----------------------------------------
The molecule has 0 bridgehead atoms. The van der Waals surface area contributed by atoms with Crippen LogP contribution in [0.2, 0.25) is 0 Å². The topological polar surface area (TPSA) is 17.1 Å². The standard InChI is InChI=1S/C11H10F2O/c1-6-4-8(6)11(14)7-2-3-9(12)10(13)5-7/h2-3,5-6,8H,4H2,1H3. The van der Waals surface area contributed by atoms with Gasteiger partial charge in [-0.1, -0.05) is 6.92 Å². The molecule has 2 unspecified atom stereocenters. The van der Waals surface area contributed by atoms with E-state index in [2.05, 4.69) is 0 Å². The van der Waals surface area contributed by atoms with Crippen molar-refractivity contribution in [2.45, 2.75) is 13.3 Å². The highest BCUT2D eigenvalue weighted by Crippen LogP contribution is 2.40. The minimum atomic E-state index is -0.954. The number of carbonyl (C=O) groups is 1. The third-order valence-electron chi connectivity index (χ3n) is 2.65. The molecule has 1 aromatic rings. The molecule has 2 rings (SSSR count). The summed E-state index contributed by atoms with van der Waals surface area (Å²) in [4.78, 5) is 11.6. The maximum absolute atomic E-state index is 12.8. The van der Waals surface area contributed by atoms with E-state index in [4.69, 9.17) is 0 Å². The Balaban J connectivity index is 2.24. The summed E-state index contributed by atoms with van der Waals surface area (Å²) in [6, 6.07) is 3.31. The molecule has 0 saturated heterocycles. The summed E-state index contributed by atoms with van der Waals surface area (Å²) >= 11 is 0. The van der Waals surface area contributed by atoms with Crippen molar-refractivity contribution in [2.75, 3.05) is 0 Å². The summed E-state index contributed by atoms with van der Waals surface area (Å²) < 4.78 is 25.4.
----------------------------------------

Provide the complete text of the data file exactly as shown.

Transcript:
The molecule has 0 bridgehead atoms. The van der Waals surface area contributed by atoms with Crippen LogP contribution in [0.2, 0.25) is 0 Å². The topological polar surface area (TPSA) is 17.1 Å². The standard InChI is InChI=1S/C11H10F2O/c1-6-4-8(6)11(14)7-2-3-9(12)10(13)5-7/h2-3,5-6,8H,4H2,1H3. The van der Waals surface area contributed by atoms with Gasteiger partial charge in [-0.1, -0.05) is 6.92 Å². The molecule has 2 unspecified atom stereocenters. The van der Waals surface area contributed by atoms with E-state index in [2.05, 4.69) is 0 Å². The van der Waals surface area contributed by atoms with Crippen molar-refractivity contribution in [2.45, 2.75) is 13.3 Å². The highest BCUT2D eigenvalue weighted by Crippen LogP contribution is 2.40. The minimum atomic E-state index is -0.954. The number of carbonyl (C=O) groups is 1. The third-order valence-electron chi connectivity index (χ3n) is 2.65. The molecule has 1 aromatic rings. The molecule has 2 rings (SSSR count). The summed E-state index contributed by atoms with van der Waals surface area (Å²) in [4.78, 5) is 11.6. The maximum absolute atomic E-state index is 12.8. The van der Waals surface area contributed by atoms with E-state index in [4.69, 9.17) is 0 Å². The Balaban J connectivity index is 2.24. The summed E-state index contributed by atoms with van der Waals surface area (Å²) in [6, 6.07) is 3.31. The molecule has 0 saturated heterocycles. The summed E-state index contributed by atoms with van der Waals surface area (Å²) >= 11 is 0. The van der Waals surface area contributed by atoms with Crippen molar-refractivity contribution in [2.75, 3.05) is 0 Å². The summed E-state index contributed by atoms with van der Waals surface area (Å²) < 4.78 is 25.4.